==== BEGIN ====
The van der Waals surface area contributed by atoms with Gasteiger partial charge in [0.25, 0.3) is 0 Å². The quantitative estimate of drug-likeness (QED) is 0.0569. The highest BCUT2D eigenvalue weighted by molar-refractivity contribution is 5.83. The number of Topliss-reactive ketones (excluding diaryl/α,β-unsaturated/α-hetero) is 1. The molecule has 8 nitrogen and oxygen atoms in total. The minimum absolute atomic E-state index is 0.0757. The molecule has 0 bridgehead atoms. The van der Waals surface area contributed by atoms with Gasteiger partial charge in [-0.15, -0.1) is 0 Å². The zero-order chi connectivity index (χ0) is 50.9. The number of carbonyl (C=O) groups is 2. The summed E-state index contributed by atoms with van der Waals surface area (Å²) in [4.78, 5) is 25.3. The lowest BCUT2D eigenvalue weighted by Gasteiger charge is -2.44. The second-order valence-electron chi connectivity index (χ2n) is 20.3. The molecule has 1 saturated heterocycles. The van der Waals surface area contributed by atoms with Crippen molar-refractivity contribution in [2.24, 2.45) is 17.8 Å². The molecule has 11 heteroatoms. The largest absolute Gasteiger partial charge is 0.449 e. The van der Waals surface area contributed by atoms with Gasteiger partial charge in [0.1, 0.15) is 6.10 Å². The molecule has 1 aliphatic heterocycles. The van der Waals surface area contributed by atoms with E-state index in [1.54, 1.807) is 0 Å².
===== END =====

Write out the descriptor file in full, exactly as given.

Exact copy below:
The van der Waals surface area contributed by atoms with Gasteiger partial charge in [0.25, 0.3) is 0 Å². The quantitative estimate of drug-likeness (QED) is 0.0569. The highest BCUT2D eigenvalue weighted by molar-refractivity contribution is 5.83. The number of Topliss-reactive ketones (excluding diaryl/α,β-unsaturated/α-hetero) is 1. The molecule has 8 nitrogen and oxygen atoms in total. The minimum absolute atomic E-state index is 0.0757. The molecule has 0 bridgehead atoms. The van der Waals surface area contributed by atoms with Gasteiger partial charge in [-0.15, -0.1) is 0 Å². The zero-order chi connectivity index (χ0) is 50.9. The number of carbonyl (C=O) groups is 2. The summed E-state index contributed by atoms with van der Waals surface area (Å²) in [4.78, 5) is 25.3. The lowest BCUT2D eigenvalue weighted by Gasteiger charge is -2.44. The second-order valence-electron chi connectivity index (χ2n) is 20.3. The molecule has 1 saturated heterocycles. The van der Waals surface area contributed by atoms with Crippen molar-refractivity contribution in [2.24, 2.45) is 17.8 Å². The molecule has 11 heteroatoms. The largest absolute Gasteiger partial charge is 0.449 e. The van der Waals surface area contributed by atoms with Gasteiger partial charge in [0.1, 0.15) is 6.10 Å². The molecule has 1 aliphatic heterocycles. The van der Waals surface area contributed by atoms with E-state index in [1.54, 1.807) is 0 Å².